Nearly one in three people are retiring in debt this year with an average £20,650 to pay off, research from the equity release adviser Key has revealed.
People expecting to retire this year are facing debts around a fifth higher than those who finished work last year the research found.
Nearly a third (32%) of those retiring in 2021 will be doing so in the red, with men expecting to retire with around 15% more debt (£21,885) than women (£19,068).
The debt burden will take a toll on retirement finances as people predict they will be over three years into retirement before being debt-free while one in nine (11%) do not know when they will be completely clear.
While fewer potential retirees had credit card debt (40% from 48% in 2020) and mortgage borrowing remained stable at 31%, borrowing on all other methods increased.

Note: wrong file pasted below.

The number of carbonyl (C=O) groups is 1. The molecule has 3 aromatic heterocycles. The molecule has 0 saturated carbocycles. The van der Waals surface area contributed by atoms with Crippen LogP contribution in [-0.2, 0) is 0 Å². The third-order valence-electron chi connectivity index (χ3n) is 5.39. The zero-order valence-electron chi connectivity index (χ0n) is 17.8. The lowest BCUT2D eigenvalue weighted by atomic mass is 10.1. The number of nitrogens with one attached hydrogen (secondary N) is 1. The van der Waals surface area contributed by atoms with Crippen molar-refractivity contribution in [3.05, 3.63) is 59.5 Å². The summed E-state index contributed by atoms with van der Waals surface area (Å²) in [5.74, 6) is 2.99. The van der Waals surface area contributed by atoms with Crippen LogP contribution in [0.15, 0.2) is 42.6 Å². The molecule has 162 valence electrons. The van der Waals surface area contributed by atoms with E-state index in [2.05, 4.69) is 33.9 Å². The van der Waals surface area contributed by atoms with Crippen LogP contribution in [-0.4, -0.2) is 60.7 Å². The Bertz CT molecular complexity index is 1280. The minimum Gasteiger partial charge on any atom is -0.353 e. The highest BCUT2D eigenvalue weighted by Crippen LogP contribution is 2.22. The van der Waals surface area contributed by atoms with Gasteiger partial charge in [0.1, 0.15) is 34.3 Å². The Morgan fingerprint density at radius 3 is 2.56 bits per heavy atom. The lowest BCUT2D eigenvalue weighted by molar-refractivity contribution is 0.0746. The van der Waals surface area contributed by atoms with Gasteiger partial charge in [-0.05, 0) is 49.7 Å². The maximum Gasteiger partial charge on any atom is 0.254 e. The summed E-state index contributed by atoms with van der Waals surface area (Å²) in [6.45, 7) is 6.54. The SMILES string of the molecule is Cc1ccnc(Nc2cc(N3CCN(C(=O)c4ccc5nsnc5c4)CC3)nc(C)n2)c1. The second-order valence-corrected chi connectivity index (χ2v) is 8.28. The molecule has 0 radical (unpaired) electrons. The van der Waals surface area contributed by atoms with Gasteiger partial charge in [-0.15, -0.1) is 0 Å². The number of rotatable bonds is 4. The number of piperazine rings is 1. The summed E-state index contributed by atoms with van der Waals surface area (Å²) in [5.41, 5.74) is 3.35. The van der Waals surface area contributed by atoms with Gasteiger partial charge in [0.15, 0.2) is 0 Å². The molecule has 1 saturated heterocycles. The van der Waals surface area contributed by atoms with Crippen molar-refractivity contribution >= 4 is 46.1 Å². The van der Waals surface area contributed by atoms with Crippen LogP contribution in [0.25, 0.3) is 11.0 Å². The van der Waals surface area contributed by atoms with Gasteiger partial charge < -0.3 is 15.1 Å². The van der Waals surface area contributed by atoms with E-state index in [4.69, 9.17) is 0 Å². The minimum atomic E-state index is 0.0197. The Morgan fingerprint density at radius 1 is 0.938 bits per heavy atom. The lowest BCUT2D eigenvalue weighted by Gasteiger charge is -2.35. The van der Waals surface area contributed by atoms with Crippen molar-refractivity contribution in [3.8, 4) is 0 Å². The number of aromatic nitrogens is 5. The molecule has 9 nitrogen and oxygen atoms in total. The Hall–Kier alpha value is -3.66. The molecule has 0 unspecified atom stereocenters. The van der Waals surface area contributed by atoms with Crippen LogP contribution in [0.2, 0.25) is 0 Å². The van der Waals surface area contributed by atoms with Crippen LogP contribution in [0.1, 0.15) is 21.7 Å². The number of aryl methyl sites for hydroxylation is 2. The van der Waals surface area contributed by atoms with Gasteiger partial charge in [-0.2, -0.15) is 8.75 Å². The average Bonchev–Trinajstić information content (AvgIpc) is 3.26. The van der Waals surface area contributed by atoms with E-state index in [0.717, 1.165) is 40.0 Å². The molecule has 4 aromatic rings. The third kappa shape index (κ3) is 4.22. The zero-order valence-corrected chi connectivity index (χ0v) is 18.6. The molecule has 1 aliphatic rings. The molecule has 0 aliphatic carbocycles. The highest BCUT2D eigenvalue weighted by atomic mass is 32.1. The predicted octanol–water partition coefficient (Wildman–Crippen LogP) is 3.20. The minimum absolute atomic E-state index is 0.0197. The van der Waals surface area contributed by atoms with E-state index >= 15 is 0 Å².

Indeed, the number using their overdraft has increased (17% from 10% in 2020) as has the proportion relying on family and friends (10% from 8% in 2020).
Use of hire purchase agreements (+2% to 15% in 2021) and bank loans (+1% to 14%) amongst those intending to retire in 2021 also increased.
Will Hale, CEO at Key said: “While it is good to see that we have not seen a sharp rise in the number of potential retirees finishing work with debt, it is concerning to see that the amount owed has increased by more than £3,000 in just 12 months.
“This seems to suggest that those who are already in debt are finding it harder than ever to repay their borrowing and expect to be three years into retirement before they can finally wipe the slate clean.
“Unfortunately, trying to repay debt from a fixed income while still maintaining a good standard of living can be extremely difficult and people are likely to struggle to achieve this ambition. Before their borrowing spirals out of control, they need to speak to a specialist later life adviser how will be able to help them make sustainable choices around how they manage what they owe.
”Modern equity release products allow customers to repay capital as well as interest so in the right circumstances they can help people to successfully manage their borrowing.”